array.detect { |each| each == element } != nil

They all return a trueish value if the element is present.

include? is the preferred method. It uses a C-language for loop internally that breaks when an element matches the internal rb_equal_opt/rb_equal functions. It cannot get much more efficient unless you create a Set for repeated membership checks.

VALUE
rb_ary_includes(VALUE ary, VALUE item)
{
  long i;
  VALUE e;

  for (i=0; i<RARRAY_LEN(ary); i++) {
    e = RARRAY_AREF(ary, i);
    switch (rb_equal_opt(e, item)) {
      case Qundef:
        if (rb_equal(e, item)) return Qtrue;
        break;
      case Qtrue:
        return Qtrue;
    }
  }
  return Qfalse;
}

member? is not redefined in the Array class and uses an unoptimized implementation from the Enumerable module that literally enumerates through all elements:

static VALUE
member_i(RB_BLOCK_CALL_FUNC_ARGLIST(iter, args))
{
  struct MEMO *memo = MEMO_CAST(args);

  if (rb_equal(rb_enum_values_pack(argc, argv), memo->v1)) {
    MEMO_V2_SET(memo, Qtrue);
    rb_iter_break();
  }
  return Qnil;
}

static VALUE
enum_member(VALUE obj, VALUE val)
{
  struct MEMO *memo = MEMO_NEW(val, Qfalse, 0);

  rb_block_call(obj, id_each, 0, 0, member_i, (VALUE)memo);
  return memo->v2;
}

Translated to Ruby code this does about the following:

def member?(value)
  memo = [value, false, 0]
  each_with_object(memo) do |each, memo|
    if each == memo[0]
      memo[1] = true 
      break
    end
  memo[1]
end

Both include? and member? have O(n) time complexity since the both search the array for the first occurrence of the expected value.

We can use a Set to get O(1) access time at the cost of having to create a Hash representation of the array first. If you repeatedly check membership on the same array this initial investment can pay off quickly. Set is not implemented in C but as plain Ruby class, still the O(1) access time of the underlying @hash makes this worthwhile.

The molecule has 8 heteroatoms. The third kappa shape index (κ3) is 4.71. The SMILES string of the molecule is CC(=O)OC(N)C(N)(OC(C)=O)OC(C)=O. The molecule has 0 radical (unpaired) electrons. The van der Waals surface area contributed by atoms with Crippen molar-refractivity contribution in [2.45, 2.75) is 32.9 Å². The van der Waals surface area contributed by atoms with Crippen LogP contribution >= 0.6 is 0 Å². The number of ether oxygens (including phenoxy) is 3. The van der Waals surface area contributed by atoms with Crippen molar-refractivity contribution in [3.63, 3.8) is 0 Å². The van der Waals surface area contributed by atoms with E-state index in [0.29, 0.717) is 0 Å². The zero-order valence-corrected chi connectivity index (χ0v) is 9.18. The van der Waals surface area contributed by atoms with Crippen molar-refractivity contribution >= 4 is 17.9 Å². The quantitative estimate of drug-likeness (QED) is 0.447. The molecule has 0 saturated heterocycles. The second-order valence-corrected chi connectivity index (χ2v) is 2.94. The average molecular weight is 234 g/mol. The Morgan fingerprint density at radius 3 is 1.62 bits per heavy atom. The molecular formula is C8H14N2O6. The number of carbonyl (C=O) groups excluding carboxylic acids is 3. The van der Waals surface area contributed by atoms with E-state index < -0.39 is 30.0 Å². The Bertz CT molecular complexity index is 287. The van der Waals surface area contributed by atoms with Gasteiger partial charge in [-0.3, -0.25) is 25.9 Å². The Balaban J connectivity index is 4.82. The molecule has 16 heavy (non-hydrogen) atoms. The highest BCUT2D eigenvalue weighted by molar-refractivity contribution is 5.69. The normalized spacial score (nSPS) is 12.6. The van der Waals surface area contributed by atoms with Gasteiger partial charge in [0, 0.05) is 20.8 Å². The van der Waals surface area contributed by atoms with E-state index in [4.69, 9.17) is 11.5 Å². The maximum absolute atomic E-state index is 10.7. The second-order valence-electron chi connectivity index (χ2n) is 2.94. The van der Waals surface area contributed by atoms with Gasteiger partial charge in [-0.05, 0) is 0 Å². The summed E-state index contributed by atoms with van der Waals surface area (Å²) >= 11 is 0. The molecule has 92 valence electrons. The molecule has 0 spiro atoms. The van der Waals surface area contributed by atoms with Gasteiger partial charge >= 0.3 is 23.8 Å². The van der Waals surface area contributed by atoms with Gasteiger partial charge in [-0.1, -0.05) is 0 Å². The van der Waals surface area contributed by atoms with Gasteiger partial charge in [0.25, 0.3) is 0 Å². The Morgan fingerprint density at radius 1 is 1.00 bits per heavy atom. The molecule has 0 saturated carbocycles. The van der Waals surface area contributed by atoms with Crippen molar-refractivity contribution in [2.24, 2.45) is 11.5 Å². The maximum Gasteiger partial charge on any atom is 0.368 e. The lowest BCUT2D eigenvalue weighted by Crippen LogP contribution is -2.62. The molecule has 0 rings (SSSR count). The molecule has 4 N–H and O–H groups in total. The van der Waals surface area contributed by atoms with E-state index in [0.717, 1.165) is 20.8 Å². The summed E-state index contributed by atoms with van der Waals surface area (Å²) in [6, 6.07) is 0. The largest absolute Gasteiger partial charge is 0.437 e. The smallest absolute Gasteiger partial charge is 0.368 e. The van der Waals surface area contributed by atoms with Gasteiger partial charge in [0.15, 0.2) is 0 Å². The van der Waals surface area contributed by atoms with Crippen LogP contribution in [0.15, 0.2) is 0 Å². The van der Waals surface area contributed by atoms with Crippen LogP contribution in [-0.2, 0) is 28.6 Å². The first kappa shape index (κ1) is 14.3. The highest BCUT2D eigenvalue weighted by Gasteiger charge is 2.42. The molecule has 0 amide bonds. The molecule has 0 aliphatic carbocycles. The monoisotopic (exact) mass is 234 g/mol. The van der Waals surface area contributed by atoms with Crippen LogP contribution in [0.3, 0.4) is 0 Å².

Here is the implementation of the Set class:

module Enumerable
  def to_set(klass = Set, *args, &block)
    klass.new(self, *args, &block)
  end
end

class Set
  def initialize(enum = nil, &block) # :yields: o
    @hash ||= Hash.new
    enum.nil? and return
    if block
      do_with_enum(enum) { |o| add(block[o]) }
    else
      merge(enum)
    end
  end

  def merge(enum)
    if enum.instance_of?(self.class)
      @hash.update(enum.instance_variable_get(:@hash))
    else
      do_with_enum(enum) { |o| add(o) }
    end
    self
  end

  def add(o)
    @hash[o] = true
    self
  end

  def include?(o)
    @hash.include?(o)
  end
  alias member? include?

  ...
end

As you can see the Set class just creates an internal @hash instance, maps all objects to true and then checks membership using Hash#include? which is implemented with O(1) access time in the Hash class.

I won't discuss the other seven methods as they are all less efficient.

There are actually even more methods with O(n) complexity beyond the 11 listed above, but I decided to not list them since they scan the entire array rather than breaking at the first match.

Don't use these:

# bad examples
array.grep(element).any? 
array.select { |each| each == element }.size > 0
...
2020/02/06